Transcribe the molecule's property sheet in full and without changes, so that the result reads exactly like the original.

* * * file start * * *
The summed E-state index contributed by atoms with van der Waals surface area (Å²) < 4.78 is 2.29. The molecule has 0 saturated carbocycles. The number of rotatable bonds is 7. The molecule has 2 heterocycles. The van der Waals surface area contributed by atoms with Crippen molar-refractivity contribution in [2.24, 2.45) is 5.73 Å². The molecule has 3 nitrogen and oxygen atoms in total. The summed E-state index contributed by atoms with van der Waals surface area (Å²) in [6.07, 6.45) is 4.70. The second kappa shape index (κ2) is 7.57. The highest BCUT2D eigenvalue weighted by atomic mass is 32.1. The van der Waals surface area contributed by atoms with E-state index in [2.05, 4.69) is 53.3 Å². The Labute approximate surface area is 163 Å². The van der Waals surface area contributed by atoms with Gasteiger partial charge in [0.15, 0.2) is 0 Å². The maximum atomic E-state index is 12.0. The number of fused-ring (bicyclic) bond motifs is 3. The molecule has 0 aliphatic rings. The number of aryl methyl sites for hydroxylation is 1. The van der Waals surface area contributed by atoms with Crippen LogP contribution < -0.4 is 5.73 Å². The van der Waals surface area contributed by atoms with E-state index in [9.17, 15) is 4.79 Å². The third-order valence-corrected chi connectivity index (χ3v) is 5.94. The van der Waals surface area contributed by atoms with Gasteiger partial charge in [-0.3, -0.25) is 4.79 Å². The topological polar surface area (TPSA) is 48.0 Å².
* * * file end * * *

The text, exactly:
The summed E-state index contributed by atoms with van der Waals surface area (Å²) < 4.78 is 2.29. The molecule has 0 saturated carbocycles. The number of rotatable bonds is 7. The molecule has 2 heterocycles. The van der Waals surface area contributed by atoms with Crippen molar-refractivity contribution in [2.24, 2.45) is 5.73 Å². The molecule has 3 nitrogen and oxygen atoms in total. The summed E-state index contributed by atoms with van der Waals surface area (Å²) in [6.07, 6.45) is 4.70. The second kappa shape index (κ2) is 7.57. The highest BCUT2D eigenvalue weighted by atomic mass is 32.1. The van der Waals surface area contributed by atoms with E-state index in [2.05, 4.69) is 53.3 Å². The Labute approximate surface area is 163 Å². The van der Waals surface area contributed by atoms with Gasteiger partial charge in [0.15, 0.2) is 0 Å². The maximum atomic E-state index is 12.0. The number of fused-ring (bicyclic) bond motifs is 3. The molecule has 0 aliphatic rings. The number of aryl methyl sites for hydroxylation is 1. The van der Waals surface area contributed by atoms with Crippen LogP contribution < -0.4 is 5.73 Å². The van der Waals surface area contributed by atoms with E-state index in [9.17, 15) is 4.79 Å². The third-order valence-corrected chi connectivity index (χ3v) is 5.94. The van der Waals surface area contributed by atoms with Gasteiger partial charge in [-0.3, -0.25) is 4.79 Å². The topological polar surface area (TPSA) is 48.0 Å².